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One of the most distressing parts of vegetable fermentation is when one goes bad. There are no mysteries in this case, though people often ask how they can know for sure that a ferment is okay to eat. In my experience, you will know. It will stink like you wouldn’t believe and often has various colors that should definitely not exist in that ferment.

If those things do not exist – the stench and funny colors – then what you might be seeing on the surface of your vegetable ferment is a harmless yeast called kahm. This is often indicative of things that could have gone better, but is certainly not poisonous or harmful. I actually have no idea whether kahm rhymes with calm, but in either case kahm yeast is nothing to freak out about.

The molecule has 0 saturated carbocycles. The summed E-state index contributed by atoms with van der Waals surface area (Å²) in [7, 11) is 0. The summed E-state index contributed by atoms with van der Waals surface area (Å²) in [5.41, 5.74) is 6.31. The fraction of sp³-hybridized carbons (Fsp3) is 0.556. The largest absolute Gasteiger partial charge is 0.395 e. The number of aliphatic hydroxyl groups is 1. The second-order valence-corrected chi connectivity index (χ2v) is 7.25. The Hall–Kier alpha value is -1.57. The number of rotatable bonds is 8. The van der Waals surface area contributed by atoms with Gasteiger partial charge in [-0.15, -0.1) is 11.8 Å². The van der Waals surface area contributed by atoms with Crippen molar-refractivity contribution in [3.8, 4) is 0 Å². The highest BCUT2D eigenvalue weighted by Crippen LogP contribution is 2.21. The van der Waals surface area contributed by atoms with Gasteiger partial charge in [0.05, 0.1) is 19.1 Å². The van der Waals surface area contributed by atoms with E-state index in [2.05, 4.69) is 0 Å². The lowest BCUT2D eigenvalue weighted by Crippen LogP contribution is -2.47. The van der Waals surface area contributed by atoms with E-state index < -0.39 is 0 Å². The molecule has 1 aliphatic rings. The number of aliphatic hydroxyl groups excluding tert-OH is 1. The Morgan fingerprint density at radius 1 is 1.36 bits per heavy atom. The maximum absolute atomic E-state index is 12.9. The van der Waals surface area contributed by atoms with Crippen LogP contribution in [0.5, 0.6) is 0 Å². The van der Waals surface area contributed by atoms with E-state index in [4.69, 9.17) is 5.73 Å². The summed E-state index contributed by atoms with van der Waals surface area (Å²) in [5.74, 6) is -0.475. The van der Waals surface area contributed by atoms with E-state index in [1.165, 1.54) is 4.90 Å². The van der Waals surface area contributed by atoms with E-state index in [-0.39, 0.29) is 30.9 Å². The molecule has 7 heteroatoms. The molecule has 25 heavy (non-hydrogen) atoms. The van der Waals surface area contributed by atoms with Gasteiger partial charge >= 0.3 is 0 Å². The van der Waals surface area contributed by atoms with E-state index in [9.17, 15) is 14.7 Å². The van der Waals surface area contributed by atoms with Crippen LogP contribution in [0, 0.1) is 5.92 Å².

Here’s a peek at what it looks like.

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I recently opened up a batch of fermented jalapeno slices and found a thin layer of white. I looked at the sides and it didn’t seem to be putting any tendrils down into the ferment itself.

It was merely a thin layer of white yeast that I could easily skim from the top. The jalapenos were perfectly edible and tangy, though quite spicy as I left the seeds in.

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